I recently found an open dataset of pedestrian counts in the city of Zurich, Switzerland. The dataset is about how many people crossed certain points in the city. I found it interesting to look at the counts for the Zurich spring festival parade, which gathers a few thousand people each year in April. I’m visualizing the counts with 3D cylindrical bars whose height is proportional to the number of people that passed that point in the last 15 minutes.
Nothing new so far, but there are two tricks I want to tell you about in this blog post:
The saturated colors for cylinders
From my experience, using saturated colors is better when visualizing data in a realistic environment because it emphasizes the thematic layers and it helps to better distinguish them from the colors of the integrated mesh. I also use a material for the cylinder that is not influenced by the lighting in the scene that much. In my example I connected the time of the day with the sun position and I can still see the cylinders during night-time:
Color gradients along the vertical height
I won’t hide it, I just love color gradients, I think they make visualizations aesthetically more appealing to look at. But besides this superficial reason, I think it also helps to better understand the height of a cylinder: in my example, seeing the color fading out means that this part of the cylinder is closer to the ground.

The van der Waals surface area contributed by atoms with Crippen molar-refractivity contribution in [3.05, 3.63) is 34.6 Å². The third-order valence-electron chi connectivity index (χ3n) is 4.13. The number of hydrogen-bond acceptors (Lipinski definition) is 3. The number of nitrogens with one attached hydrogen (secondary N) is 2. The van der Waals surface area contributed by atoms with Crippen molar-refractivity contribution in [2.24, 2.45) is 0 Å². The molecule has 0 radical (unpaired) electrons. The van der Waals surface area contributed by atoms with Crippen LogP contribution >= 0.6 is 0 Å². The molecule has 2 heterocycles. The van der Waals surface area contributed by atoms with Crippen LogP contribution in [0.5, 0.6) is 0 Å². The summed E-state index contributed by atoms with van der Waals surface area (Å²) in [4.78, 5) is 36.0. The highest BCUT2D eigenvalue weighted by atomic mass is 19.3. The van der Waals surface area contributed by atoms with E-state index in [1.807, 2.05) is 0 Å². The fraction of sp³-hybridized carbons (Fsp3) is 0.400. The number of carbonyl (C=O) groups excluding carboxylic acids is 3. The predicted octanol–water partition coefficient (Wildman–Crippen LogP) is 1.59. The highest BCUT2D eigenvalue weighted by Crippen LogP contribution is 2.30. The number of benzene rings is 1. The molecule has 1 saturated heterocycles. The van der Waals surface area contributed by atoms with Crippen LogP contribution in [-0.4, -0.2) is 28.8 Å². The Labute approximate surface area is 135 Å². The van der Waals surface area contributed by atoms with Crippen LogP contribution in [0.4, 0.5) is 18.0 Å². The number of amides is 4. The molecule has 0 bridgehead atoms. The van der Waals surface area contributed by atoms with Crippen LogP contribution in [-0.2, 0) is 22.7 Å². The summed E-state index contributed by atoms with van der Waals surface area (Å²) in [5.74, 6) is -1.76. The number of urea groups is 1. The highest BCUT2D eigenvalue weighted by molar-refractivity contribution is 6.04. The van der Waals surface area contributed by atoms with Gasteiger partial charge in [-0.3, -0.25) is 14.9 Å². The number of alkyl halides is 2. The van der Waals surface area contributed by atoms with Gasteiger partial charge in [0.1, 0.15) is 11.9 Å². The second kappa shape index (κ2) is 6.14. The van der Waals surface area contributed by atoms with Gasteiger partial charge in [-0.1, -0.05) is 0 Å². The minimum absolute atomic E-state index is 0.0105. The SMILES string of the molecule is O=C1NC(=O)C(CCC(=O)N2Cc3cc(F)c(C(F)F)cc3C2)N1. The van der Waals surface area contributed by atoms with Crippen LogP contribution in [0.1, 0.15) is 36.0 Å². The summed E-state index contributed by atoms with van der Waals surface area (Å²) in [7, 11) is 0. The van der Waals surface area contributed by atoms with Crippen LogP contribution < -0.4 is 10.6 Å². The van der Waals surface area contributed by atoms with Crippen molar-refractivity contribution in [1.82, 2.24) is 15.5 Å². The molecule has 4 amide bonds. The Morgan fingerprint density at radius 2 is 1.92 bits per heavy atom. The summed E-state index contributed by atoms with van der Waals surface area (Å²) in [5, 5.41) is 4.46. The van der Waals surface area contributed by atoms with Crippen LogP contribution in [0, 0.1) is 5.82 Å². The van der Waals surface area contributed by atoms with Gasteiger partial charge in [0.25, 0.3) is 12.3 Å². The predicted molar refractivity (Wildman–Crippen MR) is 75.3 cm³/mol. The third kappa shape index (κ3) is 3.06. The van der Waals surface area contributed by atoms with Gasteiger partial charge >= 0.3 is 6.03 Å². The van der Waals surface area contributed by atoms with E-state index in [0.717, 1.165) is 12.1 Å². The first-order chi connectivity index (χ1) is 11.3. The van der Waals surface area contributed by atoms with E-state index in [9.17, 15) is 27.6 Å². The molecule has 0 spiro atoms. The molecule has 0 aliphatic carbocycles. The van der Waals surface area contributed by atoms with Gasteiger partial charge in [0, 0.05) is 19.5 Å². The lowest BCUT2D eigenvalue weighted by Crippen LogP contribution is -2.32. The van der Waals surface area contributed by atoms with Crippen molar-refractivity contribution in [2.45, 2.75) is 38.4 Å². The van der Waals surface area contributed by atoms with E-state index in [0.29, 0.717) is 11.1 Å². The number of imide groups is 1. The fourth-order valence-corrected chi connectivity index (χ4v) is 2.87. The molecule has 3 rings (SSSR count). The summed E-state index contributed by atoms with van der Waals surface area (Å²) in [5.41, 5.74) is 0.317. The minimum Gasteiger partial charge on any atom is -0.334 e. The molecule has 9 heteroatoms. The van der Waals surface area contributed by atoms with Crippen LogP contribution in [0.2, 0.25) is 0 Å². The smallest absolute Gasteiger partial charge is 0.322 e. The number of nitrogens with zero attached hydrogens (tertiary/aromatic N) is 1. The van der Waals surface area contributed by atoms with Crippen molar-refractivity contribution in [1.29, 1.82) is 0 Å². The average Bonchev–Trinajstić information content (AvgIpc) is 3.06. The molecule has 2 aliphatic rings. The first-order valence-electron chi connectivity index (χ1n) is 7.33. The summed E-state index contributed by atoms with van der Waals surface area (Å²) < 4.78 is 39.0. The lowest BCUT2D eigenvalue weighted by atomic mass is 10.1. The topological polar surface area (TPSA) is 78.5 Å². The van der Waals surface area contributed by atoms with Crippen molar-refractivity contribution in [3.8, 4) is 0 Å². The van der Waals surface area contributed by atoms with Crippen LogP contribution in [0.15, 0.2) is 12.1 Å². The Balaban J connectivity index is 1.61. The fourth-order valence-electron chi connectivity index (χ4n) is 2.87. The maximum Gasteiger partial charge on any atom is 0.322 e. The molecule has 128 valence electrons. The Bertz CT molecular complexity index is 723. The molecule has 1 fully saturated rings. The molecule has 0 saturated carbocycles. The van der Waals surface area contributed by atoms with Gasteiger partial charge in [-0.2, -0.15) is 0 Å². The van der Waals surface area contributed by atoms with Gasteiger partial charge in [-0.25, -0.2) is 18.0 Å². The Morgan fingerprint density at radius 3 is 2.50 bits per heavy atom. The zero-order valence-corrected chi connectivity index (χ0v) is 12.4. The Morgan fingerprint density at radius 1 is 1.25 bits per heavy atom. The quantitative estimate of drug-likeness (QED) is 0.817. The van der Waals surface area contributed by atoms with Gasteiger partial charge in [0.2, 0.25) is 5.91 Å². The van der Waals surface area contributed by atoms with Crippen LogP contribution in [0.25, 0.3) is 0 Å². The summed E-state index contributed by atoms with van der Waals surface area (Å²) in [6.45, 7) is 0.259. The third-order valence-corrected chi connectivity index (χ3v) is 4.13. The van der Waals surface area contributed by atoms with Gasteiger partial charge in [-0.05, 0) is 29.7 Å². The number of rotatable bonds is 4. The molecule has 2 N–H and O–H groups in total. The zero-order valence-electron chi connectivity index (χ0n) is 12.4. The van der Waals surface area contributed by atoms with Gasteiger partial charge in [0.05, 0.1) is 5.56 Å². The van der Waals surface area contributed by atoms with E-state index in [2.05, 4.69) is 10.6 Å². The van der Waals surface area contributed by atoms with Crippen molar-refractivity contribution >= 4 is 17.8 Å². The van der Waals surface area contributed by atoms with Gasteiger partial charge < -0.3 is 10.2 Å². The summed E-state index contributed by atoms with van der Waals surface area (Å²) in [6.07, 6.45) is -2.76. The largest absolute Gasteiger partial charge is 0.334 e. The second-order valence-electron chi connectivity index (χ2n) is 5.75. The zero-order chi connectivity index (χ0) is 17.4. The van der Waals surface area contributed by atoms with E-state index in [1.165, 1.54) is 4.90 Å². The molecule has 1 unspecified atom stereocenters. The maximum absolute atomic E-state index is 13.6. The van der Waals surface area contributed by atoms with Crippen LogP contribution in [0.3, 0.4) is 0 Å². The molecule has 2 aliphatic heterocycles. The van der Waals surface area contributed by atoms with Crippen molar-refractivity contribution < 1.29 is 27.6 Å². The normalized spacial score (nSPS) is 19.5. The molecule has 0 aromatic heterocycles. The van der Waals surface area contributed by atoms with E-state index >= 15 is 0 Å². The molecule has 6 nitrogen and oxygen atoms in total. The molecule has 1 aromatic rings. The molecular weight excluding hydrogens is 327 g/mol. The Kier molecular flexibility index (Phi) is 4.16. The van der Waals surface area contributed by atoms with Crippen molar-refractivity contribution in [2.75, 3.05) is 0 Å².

Another trick I tried was to have the gradient start from the color expressing the lowest values (green) and go to the color of the current value. I think it works pretty well too:
How to build this?
To create the cylinders I used the Mesh geometry which gives us more flexibility in visualization (for example I can use color gradients or custom materials). However, one drawback is that it doesn’t scale well with a large number of features because generating the geometry is an expensive process. Mesh has utilities to create the most common shapes like cubes or cylinders:
How do we change transparency along the cylinder? We can set the vertex colors manually: the bottom vertices will have a high transparency and the top vertices of the cylinder will have zero transparency. The color is close to black because we set the actual color in the material using the emissive property.
Using the mesh geometry we can also set a custom material where we set the emissive color property to a color based on its pedestrian count value.
And these were the two little tricks I wanted to show you with this blog post. If you liked the integrated mesh for the city of Zurich and you’re interested how it was created, have a look at this blog post: Creating City-Wide 3D Meshes with Drones.